Solomon Leung

President Donald Trump has long called for a reconfiguration of US trade policy–pulling out of a number of trade deals, and imposing a slew of tariffs on some of the United States’ major trading partners. At the most recent meeting of the World Trade Organization (“WTO”) Dispute Settlement Body (“DSB”) on October 29, 2018, an unprecedented seven countries–Canada, China, the EU, Mexico, Norway, Russia, and Turkey–requested that the DSB establish a panel to examine US tariffs on steel and aluminum. However, the US has blocked these requests per WTO procedure, to be reconsidered on November 21, 2018. At the same meeting, the US also requested panels to investigate retaliatory measures by Canada, China, the EU, and Mexico.

Navigating the WTO Dispute Resolution Process

The WTO provides a framework for negotiating multilateral trade agreements, and a forum to settle trade disputes over measures that violate these agreements. The General Council, as the DSB, is responsible for dispute resolution procedures. Participation in this system is compulsory per the Dispute Settlement Understanding; WTO members must consent to the WTO’s jurisdiction to settle trade disputes as a condition of membership. Before requesting a panel appointment, members should seek to resolve the dispute through private negotiations. Once a panel is appointed, an adjudicative proceeding follows, where each member party offers evidence, and concludes in the panel issuing a report­–a recommendation that the DSB may reject on a consensus basis. Either side may appeal the ruling on the legal findings.

While member states of the WTO are generally committed to encouraging trade and reducing tariffs, the General Agreement on Tariffs and Trade (“GATT”) Articles XX and XXI provide for certain exceptions, including matters related to environmental protection, public health, and national security. The White House has insisted that the steel and aluminum tariffs are in the interest of national security–which would also authorize the President to implement these tariffs under Section 232 of the Trade Expansion Act of 1962 without congressional approval. However, one of President Trump’s tweets stating that these tariffs “are in response to [Canada’s] of 270% on dairy” suggests a retaliatory posture instead. Such a finding would question the legality of these tariffs, both internationally and domestically.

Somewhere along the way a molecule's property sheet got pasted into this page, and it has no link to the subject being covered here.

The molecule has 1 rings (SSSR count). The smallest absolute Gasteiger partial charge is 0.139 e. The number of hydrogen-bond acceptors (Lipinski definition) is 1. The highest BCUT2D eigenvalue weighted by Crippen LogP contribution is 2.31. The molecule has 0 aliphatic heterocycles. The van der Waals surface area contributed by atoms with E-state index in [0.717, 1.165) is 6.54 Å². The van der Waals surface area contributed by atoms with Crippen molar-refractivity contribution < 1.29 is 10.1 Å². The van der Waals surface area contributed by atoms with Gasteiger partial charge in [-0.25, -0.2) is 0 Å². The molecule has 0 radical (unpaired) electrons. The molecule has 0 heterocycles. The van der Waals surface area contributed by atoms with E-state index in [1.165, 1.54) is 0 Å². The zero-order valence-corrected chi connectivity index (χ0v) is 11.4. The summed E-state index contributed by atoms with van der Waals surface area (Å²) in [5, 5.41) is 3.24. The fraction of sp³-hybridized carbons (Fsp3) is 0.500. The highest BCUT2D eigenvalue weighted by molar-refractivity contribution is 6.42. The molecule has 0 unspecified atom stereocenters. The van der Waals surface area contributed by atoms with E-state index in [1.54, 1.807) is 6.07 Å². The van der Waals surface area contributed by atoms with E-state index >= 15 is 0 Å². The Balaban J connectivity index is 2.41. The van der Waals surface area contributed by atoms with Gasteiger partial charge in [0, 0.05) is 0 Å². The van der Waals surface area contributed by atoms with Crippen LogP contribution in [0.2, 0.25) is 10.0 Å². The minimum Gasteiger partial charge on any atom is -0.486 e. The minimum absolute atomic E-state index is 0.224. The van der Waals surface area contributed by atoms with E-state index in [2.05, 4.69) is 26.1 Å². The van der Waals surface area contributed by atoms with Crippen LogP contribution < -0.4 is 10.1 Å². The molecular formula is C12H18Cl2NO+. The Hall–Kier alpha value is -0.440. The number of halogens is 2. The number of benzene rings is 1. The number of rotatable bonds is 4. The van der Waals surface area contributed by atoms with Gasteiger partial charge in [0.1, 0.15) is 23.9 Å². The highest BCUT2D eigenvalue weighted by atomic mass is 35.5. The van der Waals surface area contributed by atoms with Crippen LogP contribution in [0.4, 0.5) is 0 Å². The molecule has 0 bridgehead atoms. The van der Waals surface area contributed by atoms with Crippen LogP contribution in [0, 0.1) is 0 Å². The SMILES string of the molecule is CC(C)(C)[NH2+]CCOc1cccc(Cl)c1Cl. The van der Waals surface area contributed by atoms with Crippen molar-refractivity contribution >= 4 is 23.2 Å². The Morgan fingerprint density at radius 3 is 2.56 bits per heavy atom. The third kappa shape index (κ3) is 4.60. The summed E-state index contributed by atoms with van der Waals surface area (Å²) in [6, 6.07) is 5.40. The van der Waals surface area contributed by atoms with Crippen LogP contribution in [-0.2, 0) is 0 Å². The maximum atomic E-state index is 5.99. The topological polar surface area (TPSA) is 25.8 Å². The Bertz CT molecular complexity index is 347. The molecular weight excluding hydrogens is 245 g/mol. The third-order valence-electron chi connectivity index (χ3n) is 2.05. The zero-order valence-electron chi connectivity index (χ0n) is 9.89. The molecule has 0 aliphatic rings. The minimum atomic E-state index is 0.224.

Effectiveness of WTO Dispute Settlement

Not only has there been debate over whether the WTO promotes international trade, but there also remains a question of how effective the dispute resolution process really is. Per WTO procedure, the losing party must comply with the recommendations of the DSB or negotiate mutually acceptable compensation. Otherwise, the complaining party will be allowed to retaliate. However, the system is geared towards inducing compliance in the future, with no way to compel the offending party to compensate other members for their losses stemming from trade agreement violations.

statistical analysis of the WTO’s dispute settlement system from 1995-2015 found that about 80% of offending parties comply with DSB rulings, which is generally considered a relatively good rate. In the remaining 20% of cases, the prevailing party may request that the DSB suspend trade concessions. In this case however, several countries have already implemented retaliatory tariffs before undergoing full WTO proceedings. This is no surprise; even though the WTO aims for the dispute settlement procedure to take fifteen months, including appeal, disputes initiated in 2007-2011 lasted an average of about twenty-eight months. Historically, the US has been the biggest offender, and there are serious concerns over how effective retaliatory measures are when implemented against powerful, more-developed economies.